Discussion

Our previous findings on the presence of membrane rafts in the plasma membrane overlying the sperm head region and the functional importance of these domains in mammalian sperm motivated us to investigate the membrane raft's role in regulating the signaling pathways leading to AR in response to physiological stimulation. Our results showed that membrane rafts play an important role in AR induction through the regulation of the cAMP-dependent pathways, including PKA. These findings add to our knowledge of the mechanisms by which AR is induced in avian sperm, highlighting the similarities and differences between mammalian and avian sperm in terms of the behavior of the signal transduction events that precede AR.

In previous studies, sterol removal by sterol acceptors resulted in disorganization of membrane rafts [ 41, 42]. In this study, we found that phosphorylation of PKA substrate proteins and IPVL-induced AR were inhibited in response to sterol removal in chicken sperm. Previous pharmacological experiments on chicken sperm demonstrated that inhibition of PKA activity resulted in diminished AR without affecting the population of motile sperm [ 19]. In concert with these results, we confirmed no change in percentage of motile sperm after sterol removal. Together with the present finding that dbcAMP supplementation abolished the inhibition caused by sterol removal, our results suggest that the disorganization of the membrane rafts inhibits PKA activity, thereby reducing the AR ability in chicken sperm. 2-OHCD treatment is known to result in the elevation of acrosomal responsiveness to physiological stimulation by lowering sterol content in human [ 43, 44] and murine sperm [ 45]. This is contrary to the present finding that the ability to undergo AR was diminished by sterol removal. This discrepancy might be the result of a distinction between signal transduction pathways associated with AR induction in mammals and birds. In mammalian sperm, sterol removal stimulates the phosphorylation of protein tyrosine followed by PKA activation, leading to an increase in acrosomal responsiveness [ 45, 46]. In contrast, sterol removal in chicken sperm did not affect the phosphorylation of protein tyrosine, but inhibited both PKA activity and AR, suggesting that the activation of tyrosine kinase(s) is not involved in the cAMP-dependent pathway in avian sperm. This is supported by evidence that stimulators for the cAMP-dependent pathway did not increase protein tyrosine phosphorylation in quail sperm [ 47]. In mammalian sperm, protein tyrosine phosphorylation is a major event that signals capacitation and is largely regulated by sAC activity. Our results will provide a foundation for investigating why capacitation is not necessary for avian sperm to undergo AR.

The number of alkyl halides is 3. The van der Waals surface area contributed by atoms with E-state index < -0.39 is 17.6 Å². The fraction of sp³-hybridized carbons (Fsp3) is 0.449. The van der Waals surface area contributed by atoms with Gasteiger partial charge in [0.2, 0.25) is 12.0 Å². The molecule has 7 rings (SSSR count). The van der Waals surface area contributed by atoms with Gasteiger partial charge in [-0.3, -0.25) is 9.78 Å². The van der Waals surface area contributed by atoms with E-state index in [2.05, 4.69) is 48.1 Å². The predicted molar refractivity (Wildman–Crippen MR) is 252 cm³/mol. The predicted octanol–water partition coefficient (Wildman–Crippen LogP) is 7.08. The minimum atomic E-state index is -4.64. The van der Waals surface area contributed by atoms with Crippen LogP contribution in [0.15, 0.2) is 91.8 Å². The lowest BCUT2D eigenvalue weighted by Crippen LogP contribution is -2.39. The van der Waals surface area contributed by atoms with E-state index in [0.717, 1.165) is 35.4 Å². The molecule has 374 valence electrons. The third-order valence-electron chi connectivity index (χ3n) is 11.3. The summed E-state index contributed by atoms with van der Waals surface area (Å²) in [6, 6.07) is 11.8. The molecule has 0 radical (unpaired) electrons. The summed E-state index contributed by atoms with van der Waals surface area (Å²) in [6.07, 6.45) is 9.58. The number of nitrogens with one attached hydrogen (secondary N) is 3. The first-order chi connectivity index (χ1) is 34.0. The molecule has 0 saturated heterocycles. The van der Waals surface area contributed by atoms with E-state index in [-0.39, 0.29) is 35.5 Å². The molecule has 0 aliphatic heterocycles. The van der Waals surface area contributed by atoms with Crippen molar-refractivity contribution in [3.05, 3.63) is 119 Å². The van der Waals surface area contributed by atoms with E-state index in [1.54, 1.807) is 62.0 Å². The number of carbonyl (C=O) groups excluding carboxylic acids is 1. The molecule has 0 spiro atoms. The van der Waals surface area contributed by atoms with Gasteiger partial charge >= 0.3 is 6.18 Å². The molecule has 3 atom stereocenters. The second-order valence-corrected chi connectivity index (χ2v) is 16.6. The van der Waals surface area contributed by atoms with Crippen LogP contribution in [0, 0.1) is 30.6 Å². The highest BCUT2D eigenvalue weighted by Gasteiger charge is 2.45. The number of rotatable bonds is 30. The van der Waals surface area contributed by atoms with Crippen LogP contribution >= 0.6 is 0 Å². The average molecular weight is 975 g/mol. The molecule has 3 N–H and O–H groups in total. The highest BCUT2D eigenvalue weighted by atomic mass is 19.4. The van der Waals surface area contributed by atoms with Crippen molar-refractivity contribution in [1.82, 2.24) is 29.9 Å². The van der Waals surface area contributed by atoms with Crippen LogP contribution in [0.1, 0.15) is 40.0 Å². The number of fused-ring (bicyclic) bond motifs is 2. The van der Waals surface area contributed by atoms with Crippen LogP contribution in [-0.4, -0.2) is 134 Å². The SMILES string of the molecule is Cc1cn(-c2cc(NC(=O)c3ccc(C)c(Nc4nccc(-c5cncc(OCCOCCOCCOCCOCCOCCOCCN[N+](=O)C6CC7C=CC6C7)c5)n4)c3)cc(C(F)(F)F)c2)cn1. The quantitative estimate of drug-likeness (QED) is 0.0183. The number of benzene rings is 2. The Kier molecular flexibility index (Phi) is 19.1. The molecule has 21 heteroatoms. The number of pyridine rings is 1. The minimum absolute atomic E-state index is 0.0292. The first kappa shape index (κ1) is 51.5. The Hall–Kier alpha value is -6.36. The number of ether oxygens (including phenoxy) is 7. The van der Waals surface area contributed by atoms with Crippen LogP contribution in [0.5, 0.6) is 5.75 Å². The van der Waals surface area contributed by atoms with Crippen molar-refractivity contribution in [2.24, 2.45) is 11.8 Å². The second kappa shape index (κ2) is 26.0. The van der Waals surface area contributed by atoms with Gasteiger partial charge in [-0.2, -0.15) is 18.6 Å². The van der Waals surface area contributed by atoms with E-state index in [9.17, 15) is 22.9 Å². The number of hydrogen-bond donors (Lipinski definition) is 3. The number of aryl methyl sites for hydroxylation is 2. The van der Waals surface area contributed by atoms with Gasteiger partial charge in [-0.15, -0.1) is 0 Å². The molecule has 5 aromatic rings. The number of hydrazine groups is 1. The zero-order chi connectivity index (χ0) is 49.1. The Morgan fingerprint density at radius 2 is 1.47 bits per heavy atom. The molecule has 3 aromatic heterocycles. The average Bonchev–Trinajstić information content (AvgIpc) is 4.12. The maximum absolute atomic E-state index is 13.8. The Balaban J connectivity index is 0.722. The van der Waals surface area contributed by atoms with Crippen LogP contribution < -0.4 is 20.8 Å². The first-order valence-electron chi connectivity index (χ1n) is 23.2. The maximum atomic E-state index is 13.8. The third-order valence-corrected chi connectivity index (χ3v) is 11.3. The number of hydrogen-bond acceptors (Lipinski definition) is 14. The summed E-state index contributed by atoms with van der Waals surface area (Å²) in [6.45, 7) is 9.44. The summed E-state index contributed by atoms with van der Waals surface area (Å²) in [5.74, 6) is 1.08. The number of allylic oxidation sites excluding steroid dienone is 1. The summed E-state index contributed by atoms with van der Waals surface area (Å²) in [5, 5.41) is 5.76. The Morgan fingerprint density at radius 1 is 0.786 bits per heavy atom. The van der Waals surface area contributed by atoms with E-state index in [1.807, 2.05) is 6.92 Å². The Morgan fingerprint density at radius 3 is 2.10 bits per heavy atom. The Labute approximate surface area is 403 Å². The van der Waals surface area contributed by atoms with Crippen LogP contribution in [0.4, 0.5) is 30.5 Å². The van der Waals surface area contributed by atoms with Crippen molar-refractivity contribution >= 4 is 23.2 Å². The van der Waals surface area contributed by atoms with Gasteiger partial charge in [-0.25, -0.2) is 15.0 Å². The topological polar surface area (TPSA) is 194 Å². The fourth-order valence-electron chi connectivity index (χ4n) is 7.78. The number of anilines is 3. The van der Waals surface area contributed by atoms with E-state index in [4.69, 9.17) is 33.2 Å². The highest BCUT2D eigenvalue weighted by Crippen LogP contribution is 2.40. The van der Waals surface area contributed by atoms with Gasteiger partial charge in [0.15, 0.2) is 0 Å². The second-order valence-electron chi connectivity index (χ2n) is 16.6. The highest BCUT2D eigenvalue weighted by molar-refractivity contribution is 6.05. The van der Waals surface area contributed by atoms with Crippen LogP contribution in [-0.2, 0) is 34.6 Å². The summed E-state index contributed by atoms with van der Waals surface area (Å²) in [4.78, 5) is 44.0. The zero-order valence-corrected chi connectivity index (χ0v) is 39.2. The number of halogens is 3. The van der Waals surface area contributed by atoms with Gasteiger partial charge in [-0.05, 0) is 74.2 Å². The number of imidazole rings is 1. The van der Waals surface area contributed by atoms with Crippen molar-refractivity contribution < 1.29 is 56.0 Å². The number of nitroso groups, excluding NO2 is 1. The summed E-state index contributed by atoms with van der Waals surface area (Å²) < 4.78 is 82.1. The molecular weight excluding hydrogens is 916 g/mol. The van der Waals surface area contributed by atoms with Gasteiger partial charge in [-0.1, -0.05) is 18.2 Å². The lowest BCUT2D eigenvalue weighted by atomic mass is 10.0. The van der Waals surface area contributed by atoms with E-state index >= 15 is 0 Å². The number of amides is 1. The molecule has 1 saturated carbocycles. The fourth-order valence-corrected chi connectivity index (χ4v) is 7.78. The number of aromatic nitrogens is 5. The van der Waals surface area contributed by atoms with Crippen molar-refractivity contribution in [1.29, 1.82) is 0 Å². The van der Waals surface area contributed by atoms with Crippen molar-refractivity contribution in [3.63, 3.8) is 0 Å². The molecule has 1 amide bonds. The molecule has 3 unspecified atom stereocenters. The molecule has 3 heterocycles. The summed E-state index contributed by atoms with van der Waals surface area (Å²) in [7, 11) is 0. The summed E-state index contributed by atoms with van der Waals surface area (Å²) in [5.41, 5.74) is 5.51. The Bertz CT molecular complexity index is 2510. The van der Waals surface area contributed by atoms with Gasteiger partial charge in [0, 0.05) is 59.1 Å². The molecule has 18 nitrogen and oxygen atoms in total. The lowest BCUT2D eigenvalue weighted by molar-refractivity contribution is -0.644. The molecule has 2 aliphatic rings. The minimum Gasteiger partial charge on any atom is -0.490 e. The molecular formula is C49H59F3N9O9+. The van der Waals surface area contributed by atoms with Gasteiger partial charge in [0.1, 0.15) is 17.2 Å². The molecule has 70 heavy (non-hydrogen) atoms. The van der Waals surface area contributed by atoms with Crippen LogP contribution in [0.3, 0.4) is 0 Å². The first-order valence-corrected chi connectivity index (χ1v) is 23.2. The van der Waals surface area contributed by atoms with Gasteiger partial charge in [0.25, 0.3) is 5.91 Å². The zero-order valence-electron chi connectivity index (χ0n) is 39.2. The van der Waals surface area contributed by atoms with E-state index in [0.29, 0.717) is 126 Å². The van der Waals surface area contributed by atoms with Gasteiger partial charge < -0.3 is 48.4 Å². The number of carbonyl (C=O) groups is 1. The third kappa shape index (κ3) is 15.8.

Despite the distinction between mammalian and avian sperm in terms of the signaling pathways that precede AR, it is intriguing that, similar to that in mammalian sperm, sterol removal stimulated spontaneous AR in chicken sperm [ 11, 43]. A previous study on murine sperm showed that extracellular Ca 2+ potentiates the initiation of spontaneous AR [ 48]. In addition, our results showed that [Ca 2+ ]i significantly increases in response to sterol removal in chicken sperm. These results suggest that 2-OHCD–induced spontaneous AR results from an increase in [Ca 2+ ]i.

A previous study performed on murine sperm demonstrated that PKA activity is suppressed by Ser/Thr phosphatases during the noncapacitated state [ 39]. Multiple Ser/Thr phosphatases were found in chicken sperm and appeared to be involved in AR [ 17, 49], which brought up the possibility of the involvement of Ser/Thr phosphatases in the inhibition of PKA substrate protein phosphorylation by sterol removal therefore, changes in cytosolic cAMP content were examined in chicken sperm after sterol removal. The results showed that PKA inhibition was a result of a decrease in cAMP content. Cytosolic cAMP levels depend on the concerted action of both synthesis and degradation. In other cells, several isoforms of ACs were found to be tethered to membrane rafts and this is of importance for compartmentalized localization of regulatory modules for cAMP-dependent signaling pathways [ 50, 51]. A study on ciona sperm demonstrated that a disruption of the membrane rafts by sterol removal inhibited cytosolic cAMP synthesis by suppressing AC activity [ 14]. These reports and our results suggest that a regulatory module for the cAMP-dependent pathway might target the membrane rafts in chicken sperm.